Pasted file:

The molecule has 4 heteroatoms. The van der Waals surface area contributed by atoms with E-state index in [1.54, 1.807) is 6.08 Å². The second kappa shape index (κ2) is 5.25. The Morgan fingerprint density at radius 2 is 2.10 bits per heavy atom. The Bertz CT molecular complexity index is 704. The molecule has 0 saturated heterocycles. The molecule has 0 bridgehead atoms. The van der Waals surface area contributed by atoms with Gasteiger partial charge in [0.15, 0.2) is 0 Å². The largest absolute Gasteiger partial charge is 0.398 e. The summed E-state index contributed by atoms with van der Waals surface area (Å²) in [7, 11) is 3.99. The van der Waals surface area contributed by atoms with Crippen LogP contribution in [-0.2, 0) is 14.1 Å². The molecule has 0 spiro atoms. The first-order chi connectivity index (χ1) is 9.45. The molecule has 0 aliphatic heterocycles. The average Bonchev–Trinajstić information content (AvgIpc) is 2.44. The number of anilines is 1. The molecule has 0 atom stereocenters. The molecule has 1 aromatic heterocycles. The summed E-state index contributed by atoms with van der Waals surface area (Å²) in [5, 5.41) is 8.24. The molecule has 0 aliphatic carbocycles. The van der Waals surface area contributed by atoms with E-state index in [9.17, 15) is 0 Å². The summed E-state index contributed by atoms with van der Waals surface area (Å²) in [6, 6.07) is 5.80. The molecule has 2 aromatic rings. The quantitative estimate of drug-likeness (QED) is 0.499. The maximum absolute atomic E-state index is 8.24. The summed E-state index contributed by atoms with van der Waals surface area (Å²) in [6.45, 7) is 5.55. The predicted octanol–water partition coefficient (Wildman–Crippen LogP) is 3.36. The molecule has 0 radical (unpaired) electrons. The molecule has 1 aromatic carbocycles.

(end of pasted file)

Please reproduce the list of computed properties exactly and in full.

The molecule has 4 heteroatoms. The van der Waals surface area contributed by atoms with E-state index in [1.54, 1.807) is 6.08 Å². The second kappa shape index (κ2) is 5.25. The Morgan fingerprint density at radius 2 is 2.10 bits per heavy atom. The Bertz CT molecular complexity index is 704. The molecule has 0 saturated heterocycles. The molecule has 0 bridgehead atoms. The van der Waals surface area contributed by atoms with Gasteiger partial charge in [0.15, 0.2) is 0 Å². The largest absolute Gasteiger partial charge is 0.398 e. The summed E-state index contributed by atoms with van der Waals surface area (Å²) in [7, 11) is 3.99. The van der Waals surface area contributed by atoms with Crippen LogP contribution in [-0.2, 0) is 14.1 Å². The molecule has 0 spiro atoms. The first-order chi connectivity index (χ1) is 9.45. The molecule has 0 aliphatic heterocycles. The average Bonchev–Trinajstić information content (AvgIpc) is 2.44. The number of anilines is 1. The molecule has 0 atom stereocenters. The molecule has 1 aromatic heterocycles. The summed E-state index contributed by atoms with van der Waals surface area (Å²) in [5, 5.41) is 8.24. The molecule has 0 aliphatic carbocycles. The van der Waals surface area contributed by atoms with E-state index in [9.17, 15) is 0 Å². The summed E-state index contributed by atoms with van der Waals surface area (Å²) in [6, 6.07) is 5.80. The molecule has 2 aromatic rings. The quantitative estimate of drug-likeness (QED) is 0.499. The maximum absolute atomic E-state index is 8.24. The summed E-state index contributed by atoms with van der Waals surface area (Å²) in [6.45, 7) is 5.55. The predicted octanol–water partition coefficient (Wildman–Crippen LogP) is 3.36. The molecule has 0 radical (unpaired) electrons. The molecule has 1 aromatic carbocycles.